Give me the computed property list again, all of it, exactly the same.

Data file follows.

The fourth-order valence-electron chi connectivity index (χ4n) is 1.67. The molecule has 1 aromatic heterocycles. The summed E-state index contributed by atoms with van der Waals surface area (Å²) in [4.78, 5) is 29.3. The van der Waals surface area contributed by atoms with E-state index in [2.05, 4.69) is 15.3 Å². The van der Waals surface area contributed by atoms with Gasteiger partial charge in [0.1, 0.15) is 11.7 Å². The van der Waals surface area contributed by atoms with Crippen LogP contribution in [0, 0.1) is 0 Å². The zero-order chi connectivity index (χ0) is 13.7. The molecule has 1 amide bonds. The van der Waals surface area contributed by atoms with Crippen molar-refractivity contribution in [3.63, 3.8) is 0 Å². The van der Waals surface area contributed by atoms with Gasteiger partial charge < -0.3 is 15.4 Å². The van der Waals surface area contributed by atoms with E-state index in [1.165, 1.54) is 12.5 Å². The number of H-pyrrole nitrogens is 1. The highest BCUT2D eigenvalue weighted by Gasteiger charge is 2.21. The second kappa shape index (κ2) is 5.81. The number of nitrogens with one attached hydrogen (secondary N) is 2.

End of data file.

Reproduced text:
The fourth-order valence-electron chi connectivity index (χ4n) is 1.67. The molecule has 1 aromatic heterocycles. The summed E-state index contributed by atoms with van der Waals surface area (Å²) in [4.78, 5) is 29.3. The van der Waals surface area contributed by atoms with E-state index in [2.05, 4.69) is 15.3 Å². The van der Waals surface area contributed by atoms with Gasteiger partial charge in [0.1, 0.15) is 11.7 Å². The van der Waals surface area contributed by atoms with Crippen LogP contribution in [0, 0.1) is 0 Å². The zero-order chi connectivity index (χ0) is 13.7. The molecule has 1 amide bonds. The van der Waals surface area contributed by atoms with Crippen molar-refractivity contribution in [3.63, 3.8) is 0 Å². The van der Waals surface area contributed by atoms with Gasteiger partial charge < -0.3 is 15.4 Å². The van der Waals surface area contributed by atoms with E-state index in [1.165, 1.54) is 12.5 Å². The number of H-pyrrole nitrogens is 1. The highest BCUT2D eigenvalue weighted by Gasteiger charge is 2.21. The second kappa shape index (κ2) is 5.81. The number of nitrogens with one attached hydrogen (secondary N) is 2.